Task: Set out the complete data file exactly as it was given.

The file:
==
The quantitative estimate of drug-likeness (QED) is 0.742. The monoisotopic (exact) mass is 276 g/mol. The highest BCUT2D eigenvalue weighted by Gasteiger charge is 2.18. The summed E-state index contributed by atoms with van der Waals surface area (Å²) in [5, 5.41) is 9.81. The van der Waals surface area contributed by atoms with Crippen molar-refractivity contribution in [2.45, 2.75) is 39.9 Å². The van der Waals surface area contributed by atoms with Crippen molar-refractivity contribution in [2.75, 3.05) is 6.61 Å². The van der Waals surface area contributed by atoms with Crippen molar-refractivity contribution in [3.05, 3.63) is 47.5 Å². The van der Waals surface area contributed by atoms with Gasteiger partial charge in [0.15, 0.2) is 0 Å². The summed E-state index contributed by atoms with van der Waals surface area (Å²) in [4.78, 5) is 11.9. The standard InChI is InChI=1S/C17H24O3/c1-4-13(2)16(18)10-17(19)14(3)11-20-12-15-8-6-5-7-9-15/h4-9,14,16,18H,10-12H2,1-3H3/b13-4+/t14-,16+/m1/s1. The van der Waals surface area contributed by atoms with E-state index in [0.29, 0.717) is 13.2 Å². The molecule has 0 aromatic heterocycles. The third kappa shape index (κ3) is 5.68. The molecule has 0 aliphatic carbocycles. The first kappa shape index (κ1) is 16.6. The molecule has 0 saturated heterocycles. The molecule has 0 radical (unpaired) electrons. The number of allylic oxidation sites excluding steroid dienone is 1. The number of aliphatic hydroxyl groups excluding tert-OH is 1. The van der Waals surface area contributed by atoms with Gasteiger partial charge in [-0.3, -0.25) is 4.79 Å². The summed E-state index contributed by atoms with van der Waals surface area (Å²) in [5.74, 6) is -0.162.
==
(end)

The quantitative estimate of drug-likeness (QED) is 0.742. The monoisotopic (exact) mass is 276 g/mol. The highest BCUT2D eigenvalue weighted by Gasteiger charge is 2.18. The summed E-state index contributed by atoms with van der Waals surface area (Å²) in [5, 5.41) is 9.81. The van der Waals surface area contributed by atoms with Crippen molar-refractivity contribution in [2.45, 2.75) is 39.9 Å². The van der Waals surface area contributed by atoms with Crippen molar-refractivity contribution in [2.75, 3.05) is 6.61 Å². The van der Waals surface area contributed by atoms with Crippen molar-refractivity contribution in [3.05, 3.63) is 47.5 Å². The van der Waals surface area contributed by atoms with Gasteiger partial charge in [0.15, 0.2) is 0 Å². The summed E-state index contributed by atoms with van der Waals surface area (Å²) in [4.78, 5) is 11.9. The standard InChI is InChI=1S/C17H24O3/c1-4-13(2)16(18)10-17(19)14(3)11-20-12-15-8-6-5-7-9-15/h4-9,14,16,18H,10-12H2,1-3H3/b13-4+/t14-,16+/m1/s1. The van der Waals surface area contributed by atoms with E-state index in [0.29, 0.717) is 13.2 Å². The molecule has 0 aromatic heterocycles. The third kappa shape index (κ3) is 5.68. The molecule has 0 aliphatic carbocycles. The first kappa shape index (κ1) is 16.6. The molecule has 0 saturated heterocycles. The molecule has 0 radical (unpaired) electrons. The number of allylic oxidation sites excluding steroid dienone is 1. The number of aliphatic hydroxyl groups excluding tert-OH is 1. The van der Waals surface area contributed by atoms with Gasteiger partial charge in [-0.3, -0.25) is 4.79 Å². The summed E-state index contributed by atoms with van der Waals surface area (Å²) in [5.74, 6) is -0.162.